Pupil assessments system 'a failure': Curriculum overhaul sought by head teachers

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Indy Politics
PUPILS' PROGRESS should be measured by a mixture of teacher assessment and tests, the secondary heads' union says in its submission to the government review of the national curriculum.

The Secondary Heads Association, probably the only teaching union respected by ministers, proposes an overhaul of the curriculum structure. The heads have told Sir Ron Dearing, chairman of the curriculum and testing authorities, that this should happen before any more subjects are reviewed separately.

The association wants the Government to abandon the 10 levels of assessment, reduce the content of what must be taught, and limit the compulsory curriculum for younger children to the core subjects of English, maths and science.

The present system, heads say, 'attempts to make a single test do too much'. As a result, 'it fails at all levels, and is fundamentally flawed and discredited'. Instead, progress should be measured and reported partly through records of achievement and 'other usual reports to parents'. Internal teacher assessment should be monitored by the new national inspection system and national measurement which combines teacher assessment with tests. In primary schools, the heads say, only English, maths and science should be tested externally.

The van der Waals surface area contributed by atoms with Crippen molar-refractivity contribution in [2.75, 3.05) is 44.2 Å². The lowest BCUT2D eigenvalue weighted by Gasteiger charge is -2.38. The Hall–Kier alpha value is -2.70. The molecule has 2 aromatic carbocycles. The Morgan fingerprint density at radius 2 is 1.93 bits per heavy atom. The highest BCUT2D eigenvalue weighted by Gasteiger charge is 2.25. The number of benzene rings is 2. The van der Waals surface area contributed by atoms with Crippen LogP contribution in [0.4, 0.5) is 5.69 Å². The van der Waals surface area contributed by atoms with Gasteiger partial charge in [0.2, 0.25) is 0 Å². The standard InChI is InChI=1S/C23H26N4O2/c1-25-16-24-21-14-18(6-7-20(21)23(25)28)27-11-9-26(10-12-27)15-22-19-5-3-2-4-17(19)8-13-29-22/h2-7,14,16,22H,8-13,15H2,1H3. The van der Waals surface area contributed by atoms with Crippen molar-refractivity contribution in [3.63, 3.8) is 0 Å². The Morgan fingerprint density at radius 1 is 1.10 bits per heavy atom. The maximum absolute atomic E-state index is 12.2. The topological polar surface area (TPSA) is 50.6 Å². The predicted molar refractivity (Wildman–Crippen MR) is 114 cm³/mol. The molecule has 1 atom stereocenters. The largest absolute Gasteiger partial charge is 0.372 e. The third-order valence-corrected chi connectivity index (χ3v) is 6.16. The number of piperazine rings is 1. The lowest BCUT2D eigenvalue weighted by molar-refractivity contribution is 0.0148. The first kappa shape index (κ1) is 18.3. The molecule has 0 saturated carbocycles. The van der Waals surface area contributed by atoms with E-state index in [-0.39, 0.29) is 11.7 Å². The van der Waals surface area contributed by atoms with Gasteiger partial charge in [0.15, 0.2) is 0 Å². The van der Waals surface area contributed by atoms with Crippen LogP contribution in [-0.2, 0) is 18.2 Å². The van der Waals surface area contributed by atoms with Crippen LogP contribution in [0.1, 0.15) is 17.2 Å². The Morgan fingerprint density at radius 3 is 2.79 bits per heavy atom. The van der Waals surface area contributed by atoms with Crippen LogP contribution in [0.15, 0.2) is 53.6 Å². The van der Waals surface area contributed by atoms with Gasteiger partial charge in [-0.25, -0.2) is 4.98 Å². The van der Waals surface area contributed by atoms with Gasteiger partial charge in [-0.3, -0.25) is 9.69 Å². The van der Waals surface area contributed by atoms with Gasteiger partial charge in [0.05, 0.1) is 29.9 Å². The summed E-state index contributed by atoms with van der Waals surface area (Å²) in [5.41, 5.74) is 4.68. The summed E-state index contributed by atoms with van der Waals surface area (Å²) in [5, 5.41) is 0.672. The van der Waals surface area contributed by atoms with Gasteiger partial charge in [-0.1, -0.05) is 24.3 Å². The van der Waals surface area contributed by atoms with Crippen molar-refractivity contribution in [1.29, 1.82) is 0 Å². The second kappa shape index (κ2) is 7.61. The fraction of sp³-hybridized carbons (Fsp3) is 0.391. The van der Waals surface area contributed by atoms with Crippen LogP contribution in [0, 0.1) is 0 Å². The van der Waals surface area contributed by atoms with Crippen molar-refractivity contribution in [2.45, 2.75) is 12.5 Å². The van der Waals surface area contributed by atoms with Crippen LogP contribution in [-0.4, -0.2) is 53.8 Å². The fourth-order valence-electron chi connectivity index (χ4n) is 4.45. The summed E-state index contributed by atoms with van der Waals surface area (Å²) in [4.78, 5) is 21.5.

League tables that compare school performances should be scrapped, because each school's results are published anyway, and schools are already subject to other forms of accountability. National standards should be monitored by periodically testing samples of pupils.

The heads want the curriculum to be carried through to 19, with pupils aged 14-16 studying short courses in modules which could be grouped together to make up a GCSE.

The curriculum for five- to seven-year-olds would concentrate on the basics. At all stages up to 14, 'overcrowded' programmes of study would be reduced to enable subjects to be taught in greater depth.